IDF’s Personnel Directorate decides to change special service condition policy, ending years of affirmative action regulations catering specifically to Ethiopian-Israeli recruits • Move described as an effort to increase sense of equality among soldiers.
The military plans to gradually phase out service condition directives catering specifically to Ethiopian-Israeli recruits, Israel Hayom learned Sunday. The move, described as a bid to boost a sense of equality among all soldiers, follows a previous decision to gradually cancel training courses designed exclusively for Ethiopian-Israeli soldiers.
For years, military policy was to treat Ethiopian-Israeli soldiers as a special sector within the armed forces: All Ethiopian-Israeli recruits would have to undergo interviews with a soldiers’ welfare officer, regardless of their socio-economic background; they received deadline extensions for applying for special service conditions; they were the only group afforded special “errand days”; and their commanders were ordered to perform home visits, regardless of whether a soldier reported having any specific difficulties.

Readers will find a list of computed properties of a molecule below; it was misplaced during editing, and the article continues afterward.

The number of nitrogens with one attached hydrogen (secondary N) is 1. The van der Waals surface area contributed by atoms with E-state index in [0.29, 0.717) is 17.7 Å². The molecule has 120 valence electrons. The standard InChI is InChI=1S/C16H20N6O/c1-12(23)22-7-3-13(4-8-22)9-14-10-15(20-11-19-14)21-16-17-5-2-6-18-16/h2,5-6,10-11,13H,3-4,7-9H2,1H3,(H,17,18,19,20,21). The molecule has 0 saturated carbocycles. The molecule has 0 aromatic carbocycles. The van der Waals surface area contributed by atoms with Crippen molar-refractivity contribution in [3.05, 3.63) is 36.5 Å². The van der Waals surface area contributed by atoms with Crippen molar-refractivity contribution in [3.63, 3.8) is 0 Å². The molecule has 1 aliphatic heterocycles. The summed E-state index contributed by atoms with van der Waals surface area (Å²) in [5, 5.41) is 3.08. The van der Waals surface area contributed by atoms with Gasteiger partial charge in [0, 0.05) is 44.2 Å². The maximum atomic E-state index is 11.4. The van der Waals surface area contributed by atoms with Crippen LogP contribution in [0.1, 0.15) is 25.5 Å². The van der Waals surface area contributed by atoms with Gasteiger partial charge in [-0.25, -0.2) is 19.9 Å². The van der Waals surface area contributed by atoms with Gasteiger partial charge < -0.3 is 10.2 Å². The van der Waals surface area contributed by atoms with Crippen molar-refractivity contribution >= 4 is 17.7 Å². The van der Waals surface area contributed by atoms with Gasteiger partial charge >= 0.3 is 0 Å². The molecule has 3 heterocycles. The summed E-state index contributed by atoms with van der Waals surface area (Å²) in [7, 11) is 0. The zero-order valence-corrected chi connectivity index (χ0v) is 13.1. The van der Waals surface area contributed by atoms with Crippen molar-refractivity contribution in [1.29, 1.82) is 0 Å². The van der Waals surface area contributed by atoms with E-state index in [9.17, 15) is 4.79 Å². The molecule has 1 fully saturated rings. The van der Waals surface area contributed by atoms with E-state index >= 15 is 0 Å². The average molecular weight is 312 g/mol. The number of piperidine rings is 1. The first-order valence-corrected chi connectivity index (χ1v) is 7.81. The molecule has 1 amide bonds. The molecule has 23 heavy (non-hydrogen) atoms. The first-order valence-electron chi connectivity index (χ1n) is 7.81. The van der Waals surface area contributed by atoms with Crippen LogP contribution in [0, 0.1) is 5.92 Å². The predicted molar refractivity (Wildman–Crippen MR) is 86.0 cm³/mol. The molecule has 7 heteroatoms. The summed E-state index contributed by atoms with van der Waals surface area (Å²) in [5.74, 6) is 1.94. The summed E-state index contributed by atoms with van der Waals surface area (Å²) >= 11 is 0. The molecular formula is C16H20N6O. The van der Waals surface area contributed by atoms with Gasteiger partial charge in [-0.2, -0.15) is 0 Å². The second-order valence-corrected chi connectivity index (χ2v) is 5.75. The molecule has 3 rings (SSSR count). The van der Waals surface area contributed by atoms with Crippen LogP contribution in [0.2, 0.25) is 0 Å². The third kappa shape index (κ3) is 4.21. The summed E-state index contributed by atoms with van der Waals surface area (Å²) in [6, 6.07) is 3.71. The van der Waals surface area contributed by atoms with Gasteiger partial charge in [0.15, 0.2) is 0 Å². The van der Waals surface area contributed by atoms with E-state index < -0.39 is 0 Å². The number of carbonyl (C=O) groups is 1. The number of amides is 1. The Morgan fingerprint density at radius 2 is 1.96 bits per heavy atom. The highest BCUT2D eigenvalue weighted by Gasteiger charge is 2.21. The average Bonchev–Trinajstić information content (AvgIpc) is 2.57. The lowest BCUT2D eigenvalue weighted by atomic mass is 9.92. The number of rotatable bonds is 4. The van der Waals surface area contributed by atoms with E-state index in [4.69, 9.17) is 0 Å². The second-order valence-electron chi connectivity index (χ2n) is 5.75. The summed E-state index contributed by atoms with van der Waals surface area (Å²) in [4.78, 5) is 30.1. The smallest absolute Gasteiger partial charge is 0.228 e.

A recent IDF Personnel Directorate review, however, ruled that the special policy was no longer necessary, and decided to shelve the affirmative action regulations in favor of treating Ethiopian-Israeli soldiers in the same manner as all other soldiers.
According to the new policy, the military will no longer automatically classify Ethiopian-Israeli recruits as a “unique demographic,” affording the special service conditions on a case-by-case merit, as is the case with all other soldiers.
“We prefer to expand the benefits afforded to all soldiers and not focus solely on Ethiopian-Israelis,” a senior officer with the Personnel Directorate told Israel Hayom.
“All soldiers fitting the criteria will receive benefits. This way, we place them on equal footing with their peers. They [Ethiopian-Israeli soldiers] don’t want to be treated differently. Some of them say they don’t experience as many difficulties as their peers, yet they are automatically given benefits because they are Ethiopian. We aim to have an encompassing, inclusive view of all soldiers.”